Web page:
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Considerations for the Resuscitation of Airport Commercial Revenues

  • 06 Aug 2020

Managing Partner of Paccaya Resources, Andrew Ford,  recently sat down with our head of communications and events Jeannie Wong for a chat.  He shared some key insights necessary for the resuscitation of commercial revenues at airports. 


It goes without saying the COVID-19 pandemic has crippled the global economy and devastated the aviation sector at large.  With the sector trying hard to restart and recover from the pandemic, companies are faced with a multitude of decisions on how best to resuscitate and resume commercial activities.


Andrew Ford, Managing Partner of Paccaya Resources, recently sat down with our head of communications and events Jeannie Wong for a chat.  He shared some key insights necessary for the resuscitation of commercial revenues at airports. 


Andrew concurred with ACI’s anticipation that recovery in the sector would be gradual and in phases as passenger traffic returns to airports across the regions. In fact, the latest projections indicate it will take four to seven years to recover to 2019 levels.  


In the face of this sobering reality, how can airports ramp-up operations and business activities in order to protect and eventually, revert to growing commercial revenues?   Andrew opined airports will need to resize and reshape their commercial businesses, but in the immediate term must address these key areas:  


  1. Health & Safety – Re-assure passengers that the airport is a safe environment to enter  
  2. Foster evolving program of passenger increases – bring passengers to the airport 
  3. Business maximization of the current commercial platform 
  4. Digitization of airport commercial businesses (both front and back-of-house) 
  5. Longer term resizing and reshaping of the business. 


Obviously, for the area of health and safety, airports are to a certain degree, dependent on external factors and stakeholders, including local governments and health authorities. There are only so many health and safety measures they can implement unilaterally, and these need to be implemented in order to a) protect health of airport employees and b) reassure passengers that airport businesses are safe to enter. In addition to this basic fundamental, there are opportunities for airports to collaborate with their business partners in the other areas with a view to restart and collectively safeguard commercial revenue opportunities from future uncertainties.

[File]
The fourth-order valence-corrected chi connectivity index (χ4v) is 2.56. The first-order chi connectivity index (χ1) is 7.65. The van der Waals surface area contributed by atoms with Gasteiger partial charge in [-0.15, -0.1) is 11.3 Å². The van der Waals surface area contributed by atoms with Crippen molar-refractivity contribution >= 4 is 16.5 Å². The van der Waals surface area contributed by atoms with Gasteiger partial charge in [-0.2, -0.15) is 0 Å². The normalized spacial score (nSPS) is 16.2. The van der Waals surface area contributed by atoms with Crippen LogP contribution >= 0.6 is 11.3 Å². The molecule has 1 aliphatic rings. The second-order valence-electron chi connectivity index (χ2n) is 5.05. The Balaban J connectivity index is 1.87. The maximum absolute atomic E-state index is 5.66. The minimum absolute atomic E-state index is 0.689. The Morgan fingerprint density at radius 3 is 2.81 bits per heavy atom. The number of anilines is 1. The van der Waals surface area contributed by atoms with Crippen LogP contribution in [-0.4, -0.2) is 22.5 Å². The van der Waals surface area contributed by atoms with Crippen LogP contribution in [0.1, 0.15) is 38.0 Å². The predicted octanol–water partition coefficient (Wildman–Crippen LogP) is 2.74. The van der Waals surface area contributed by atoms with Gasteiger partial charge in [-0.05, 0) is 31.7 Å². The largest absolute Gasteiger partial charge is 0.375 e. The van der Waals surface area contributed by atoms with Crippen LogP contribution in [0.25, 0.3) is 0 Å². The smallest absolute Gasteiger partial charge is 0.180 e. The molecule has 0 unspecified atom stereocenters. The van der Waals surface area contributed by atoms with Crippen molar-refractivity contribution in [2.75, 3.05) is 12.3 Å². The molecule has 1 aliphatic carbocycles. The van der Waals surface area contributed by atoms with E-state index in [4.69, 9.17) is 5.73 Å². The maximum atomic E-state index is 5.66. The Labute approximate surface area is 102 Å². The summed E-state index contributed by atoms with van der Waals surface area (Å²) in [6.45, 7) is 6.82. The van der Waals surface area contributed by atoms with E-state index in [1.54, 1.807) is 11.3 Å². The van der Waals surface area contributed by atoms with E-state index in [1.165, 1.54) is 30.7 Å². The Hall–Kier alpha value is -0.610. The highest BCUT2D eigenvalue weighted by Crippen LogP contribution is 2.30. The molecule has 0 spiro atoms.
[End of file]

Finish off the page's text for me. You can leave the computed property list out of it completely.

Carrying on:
JW: COVID-19 was certainly the unexpected catalyst, prompting many operations to go digital. Indeed, we are already hearing of operations and business transactions at airports shifting to go frictionless, touchless, contactless, cashless, digitizing offerings, etc.  But part of the shopping experience is to be able to see, touch or try out products.  What can retailers do to increase dwell time under these such circumstances?  How will going touchless impact some of the newer and larger airports which pride themselves in having so many square meters of gross floor area for retail shops and outlets? Does this mean airports will instead need to provide more back-of-house, storage areas for shops to stock up in order to meet e-commerce demands?  


Focusing on the current business is key at the moment – keep those expenses down and generate as much business/cash flow as possible during the ramp up.  And take advantage of new opportunities!  The increased amount of dwell time passengers will experience in the terminal – more time at the gate waiting to embark is an opportunity to set up small gate duty free shops. 


There’s a great deal of research information coming back to us about how passengers want to avoid crowded shops, restaurants, bars etc. and also want to avoid touching items unnecessarily – bathroom doors, check-in desks, touch screens, and even luxury brands in the shops.  Some simply want to click, order, pay on their iPhone and collect the purchase from a service desk at the airport.  As with the huge advances of virtual shopping in city centres, why not a virtual airport shop to order from? 


You make reference in your question to large airports with a lot of space – use that space intelligently! Take out some of the unnecessary clutter and create visual experiences in F&B outlets and duty-free shops – customers may not want to touch items but they’re very happy to be entertained! Also, it helps spread people about in the shop or restaurant.